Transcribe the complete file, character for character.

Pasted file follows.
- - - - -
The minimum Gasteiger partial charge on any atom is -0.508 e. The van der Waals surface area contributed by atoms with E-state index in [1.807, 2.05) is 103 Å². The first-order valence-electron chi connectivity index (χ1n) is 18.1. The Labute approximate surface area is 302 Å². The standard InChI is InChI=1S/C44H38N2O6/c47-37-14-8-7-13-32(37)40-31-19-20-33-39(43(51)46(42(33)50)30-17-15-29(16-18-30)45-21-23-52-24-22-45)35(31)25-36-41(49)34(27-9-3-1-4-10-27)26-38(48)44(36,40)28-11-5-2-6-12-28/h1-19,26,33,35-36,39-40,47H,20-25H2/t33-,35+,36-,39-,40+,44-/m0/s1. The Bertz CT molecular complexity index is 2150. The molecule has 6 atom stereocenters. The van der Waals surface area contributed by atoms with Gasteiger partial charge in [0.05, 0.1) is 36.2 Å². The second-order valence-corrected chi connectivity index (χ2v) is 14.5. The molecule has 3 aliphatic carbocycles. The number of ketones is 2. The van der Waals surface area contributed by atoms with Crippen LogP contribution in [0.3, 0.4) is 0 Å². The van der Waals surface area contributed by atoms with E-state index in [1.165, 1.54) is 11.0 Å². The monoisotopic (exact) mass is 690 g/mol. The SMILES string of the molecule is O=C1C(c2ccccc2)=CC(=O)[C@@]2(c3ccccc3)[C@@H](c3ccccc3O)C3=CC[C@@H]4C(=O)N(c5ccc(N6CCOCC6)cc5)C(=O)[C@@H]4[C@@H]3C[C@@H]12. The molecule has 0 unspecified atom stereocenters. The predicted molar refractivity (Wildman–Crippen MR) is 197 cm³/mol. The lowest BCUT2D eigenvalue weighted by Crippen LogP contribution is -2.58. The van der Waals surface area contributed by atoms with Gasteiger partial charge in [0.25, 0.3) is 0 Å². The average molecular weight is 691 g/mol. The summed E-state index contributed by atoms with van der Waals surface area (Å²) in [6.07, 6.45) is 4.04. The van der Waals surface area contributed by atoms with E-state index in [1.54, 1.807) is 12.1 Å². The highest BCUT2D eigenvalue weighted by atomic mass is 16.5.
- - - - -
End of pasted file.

The minimum Gasteiger partial charge on any atom is -0.508 e. The van der Waals surface area contributed by atoms with E-state index in [1.807, 2.05) is 103 Å². The first-order valence-electron chi connectivity index (χ1n) is 18.1. The Labute approximate surface area is 302 Å². The standard InChI is InChI=1S/C44H38N2O6/c47-37-14-8-7-13-32(37)40-31-19-20-33-39(43(51)46(42(33)50)30-17-15-29(16-18-30)45-21-23-52-24-22-45)35(31)25-36-41(49)34(27-9-3-1-4-10-27)26-38(48)44(36,40)28-11-5-2-6-12-28/h1-19,26,33,35-36,39-40,47H,20-25H2/t33-,35+,36-,39-,40+,44-/m0/s1. The Bertz CT molecular complexity index is 2150. The molecule has 6 atom stereocenters. The van der Waals surface area contributed by atoms with Gasteiger partial charge in [0.05, 0.1) is 36.2 Å². The second-order valence-corrected chi connectivity index (χ2v) is 14.5. The molecule has 3 aliphatic carbocycles. The number of ketones is 2. The van der Waals surface area contributed by atoms with Crippen LogP contribution in [0.3, 0.4) is 0 Å². The van der Waals surface area contributed by atoms with E-state index in [1.165, 1.54) is 11.0 Å². The monoisotopic (exact) mass is 690 g/mol. The SMILES string of the molecule is O=C1C(c2ccccc2)=CC(=O)[C@@]2(c3ccccc3)[C@@H](c3ccccc3O)C3=CC[C@@H]4C(=O)N(c5ccc(N6CCOCC6)cc5)C(=O)[C@@H]4[C@@H]3C[C@@H]12. The molecule has 0 unspecified atom stereocenters. The predicted molar refractivity (Wildman–Crippen MR) is 197 cm³/mol. The lowest BCUT2D eigenvalue weighted by Crippen LogP contribution is -2.58. The van der Waals surface area contributed by atoms with Gasteiger partial charge in [0.25, 0.3) is 0 Å². The average molecular weight is 691 g/mol. The summed E-state index contributed by atoms with van der Waals surface area (Å²) in [6.07, 6.45) is 4.04. The van der Waals surface area contributed by atoms with E-state index in [1.54, 1.807) is 12.1 Å². The highest BCUT2D eigenvalue weighted by atomic mass is 16.5.